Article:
Hip Osteoarthritis (OA) and Osteonecrosis (ON) are two separate kinds of arthropathies; each has its distinct features regarding epidemiology, histopathology and radiographic findings. However both could be presented with similar arthritis-like symptoms, and may result in marked pain and disability which eventually ends with Total Hip Arthroplasty (THA). In this case report, we present a 67 years old male has hip ON with osteoarthritic component; surgery was a treatment option however, the patient described unexpected long term amelioration after single US guided Hylastan SGL80 injection upon his refusal to THA. Results showed continuous significant improvement in Visual Analogue Scale (VAS), McGill Pain Questionnaire (McGill), Western Ontario McMaster Questionnaire (WOMAC), Lequesne Index, and tenderness scale up to 20 months follow up, even in the presence of femoral head collapse. Hyaluronic acid (HA) could be a feasible option to treat painful osteonecrotic hip when THA is not applicable or refused by the patient.
Femoral head collapse; Osteoarthritis; Ultrasound guided injection; Viscosupplementation
Osteonecrosis (ON) is a disease characterized by the disruption of the normal bone vascular supply; it is a debilitating, painful, progressive, and refractory disease that has multiple etiologic risk factors. It is caused by bone cell death, which itself has various causes, leading to articular cartilage collapse and subsequent osteoarthritis . ON is most frequently observed in the hip, followed by the knee, shoulder, and ankle . Pain and poor function resulting from progressive femoral head collapse and osteoarthritis, could be severe enough to limit range of motion in the affected joint. In some cases, advanced disabling stages may develop and necessitate demanded Total Hip Arthroplasty (THA) .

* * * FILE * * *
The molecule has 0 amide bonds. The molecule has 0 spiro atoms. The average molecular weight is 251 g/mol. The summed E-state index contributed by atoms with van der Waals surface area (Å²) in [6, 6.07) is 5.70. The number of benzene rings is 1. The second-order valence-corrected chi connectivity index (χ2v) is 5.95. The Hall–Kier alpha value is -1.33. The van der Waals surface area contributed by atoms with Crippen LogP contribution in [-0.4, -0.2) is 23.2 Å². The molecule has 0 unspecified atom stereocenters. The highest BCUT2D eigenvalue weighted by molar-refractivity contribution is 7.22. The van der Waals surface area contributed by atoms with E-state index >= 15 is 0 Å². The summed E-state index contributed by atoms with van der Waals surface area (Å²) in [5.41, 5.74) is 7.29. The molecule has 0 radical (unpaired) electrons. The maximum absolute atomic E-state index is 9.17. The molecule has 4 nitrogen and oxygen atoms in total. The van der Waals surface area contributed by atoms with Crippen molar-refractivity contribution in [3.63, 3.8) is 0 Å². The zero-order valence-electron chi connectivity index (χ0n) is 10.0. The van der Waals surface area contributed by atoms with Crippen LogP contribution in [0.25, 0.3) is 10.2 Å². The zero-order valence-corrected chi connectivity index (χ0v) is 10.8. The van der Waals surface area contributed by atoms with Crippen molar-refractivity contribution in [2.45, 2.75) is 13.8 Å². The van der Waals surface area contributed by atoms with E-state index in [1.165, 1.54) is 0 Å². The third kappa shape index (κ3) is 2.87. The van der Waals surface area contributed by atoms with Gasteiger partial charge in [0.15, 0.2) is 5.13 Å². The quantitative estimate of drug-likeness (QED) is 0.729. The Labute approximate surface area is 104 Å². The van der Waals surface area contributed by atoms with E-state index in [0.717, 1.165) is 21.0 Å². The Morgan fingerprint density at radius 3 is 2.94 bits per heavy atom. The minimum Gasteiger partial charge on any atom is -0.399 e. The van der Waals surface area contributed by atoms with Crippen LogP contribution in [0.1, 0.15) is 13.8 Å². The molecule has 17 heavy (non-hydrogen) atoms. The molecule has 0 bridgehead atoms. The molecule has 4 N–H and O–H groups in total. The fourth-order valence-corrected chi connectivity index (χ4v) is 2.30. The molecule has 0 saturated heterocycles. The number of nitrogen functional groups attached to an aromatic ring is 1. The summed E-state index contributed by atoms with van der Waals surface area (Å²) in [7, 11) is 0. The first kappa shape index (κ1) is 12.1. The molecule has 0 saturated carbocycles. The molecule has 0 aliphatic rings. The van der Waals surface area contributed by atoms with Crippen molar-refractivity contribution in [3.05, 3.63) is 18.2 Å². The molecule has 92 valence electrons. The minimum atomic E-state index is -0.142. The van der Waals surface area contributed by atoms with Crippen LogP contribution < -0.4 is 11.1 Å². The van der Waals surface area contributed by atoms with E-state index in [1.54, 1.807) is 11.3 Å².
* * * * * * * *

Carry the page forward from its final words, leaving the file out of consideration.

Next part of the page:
In addition to THA and joint preserving procedures [4,5], non-operative management was described in literature , this includes drugs such as anticoagulants, bisphospohanates and vasodilators [7-10] or physical modalities as extra-corporeal shock wave treatment, pulsed electromagnetic therapy, and hyperbaric oxygen [11-13]. The results of these different treatment options vary according to diverse factors based on patient and lesion characteristics [14,15]. However the ultimate goal of all suggested treatments in ON management was the reservation of the involved hip with less concern to resolve the symptomatic problems secondary to the osteoarthritic component of the osteonecrotic hip.